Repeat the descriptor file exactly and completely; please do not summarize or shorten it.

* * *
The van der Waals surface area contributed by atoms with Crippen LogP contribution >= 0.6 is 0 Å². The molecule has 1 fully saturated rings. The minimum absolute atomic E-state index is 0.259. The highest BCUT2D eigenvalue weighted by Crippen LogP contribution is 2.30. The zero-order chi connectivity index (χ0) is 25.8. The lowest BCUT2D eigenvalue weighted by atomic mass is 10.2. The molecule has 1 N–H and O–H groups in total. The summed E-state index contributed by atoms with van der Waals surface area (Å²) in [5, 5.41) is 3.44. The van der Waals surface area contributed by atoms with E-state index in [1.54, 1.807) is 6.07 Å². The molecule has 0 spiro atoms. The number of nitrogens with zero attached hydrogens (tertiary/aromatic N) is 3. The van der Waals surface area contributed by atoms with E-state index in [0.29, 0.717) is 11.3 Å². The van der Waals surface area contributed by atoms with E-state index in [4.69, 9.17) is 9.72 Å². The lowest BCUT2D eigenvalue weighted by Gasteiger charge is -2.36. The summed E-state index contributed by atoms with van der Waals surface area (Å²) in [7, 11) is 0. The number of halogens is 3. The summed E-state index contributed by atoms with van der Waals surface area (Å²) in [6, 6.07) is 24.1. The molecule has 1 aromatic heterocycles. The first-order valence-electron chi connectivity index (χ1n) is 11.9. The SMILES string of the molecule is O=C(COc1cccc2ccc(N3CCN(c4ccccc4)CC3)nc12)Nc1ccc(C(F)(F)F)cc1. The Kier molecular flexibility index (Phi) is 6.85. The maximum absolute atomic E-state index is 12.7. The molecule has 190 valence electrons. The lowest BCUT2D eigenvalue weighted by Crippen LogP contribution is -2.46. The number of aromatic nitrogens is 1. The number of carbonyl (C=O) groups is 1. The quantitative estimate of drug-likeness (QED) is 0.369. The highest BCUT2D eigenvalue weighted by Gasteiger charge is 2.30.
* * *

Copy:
The van der Waals surface area contributed by atoms with Crippen LogP contribution >= 0.6 is 0 Å². The molecule has 1 fully saturated rings. The minimum absolute atomic E-state index is 0.259. The highest BCUT2D eigenvalue weighted by Crippen LogP contribution is 2.30. The zero-order chi connectivity index (χ0) is 25.8. The lowest BCUT2D eigenvalue weighted by atomic mass is 10.2. The molecule has 1 N–H and O–H groups in total. The summed E-state index contributed by atoms with van der Waals surface area (Å²) in [5, 5.41) is 3.44. The van der Waals surface area contributed by atoms with E-state index in [1.54, 1.807) is 6.07 Å². The molecule has 0 spiro atoms. The number of nitrogens with zero attached hydrogens (tertiary/aromatic N) is 3. The van der Waals surface area contributed by atoms with E-state index in [0.29, 0.717) is 11.3 Å². The van der Waals surface area contributed by atoms with E-state index in [4.69, 9.17) is 9.72 Å². The lowest BCUT2D eigenvalue weighted by Gasteiger charge is -2.36. The summed E-state index contributed by atoms with van der Waals surface area (Å²) in [7, 11) is 0. The number of halogens is 3. The summed E-state index contributed by atoms with van der Waals surface area (Å²) in [6, 6.07) is 24.1. The molecule has 1 aromatic heterocycles. The first-order valence-electron chi connectivity index (χ1n) is 11.9. The SMILES string of the molecule is O=C(COc1cccc2ccc(N3CCN(c4ccccc4)CC3)nc12)Nc1ccc(C(F)(F)F)cc1. The Kier molecular flexibility index (Phi) is 6.85. The maximum absolute atomic E-state index is 12.7. The molecule has 190 valence electrons. The lowest BCUT2D eigenvalue weighted by Crippen LogP contribution is -2.46. The number of aromatic nitrogens is 1. The number of carbonyl (C=O) groups is 1. The quantitative estimate of drug-likeness (QED) is 0.369. The highest BCUT2D eigenvalue weighted by Gasteiger charge is 2.30.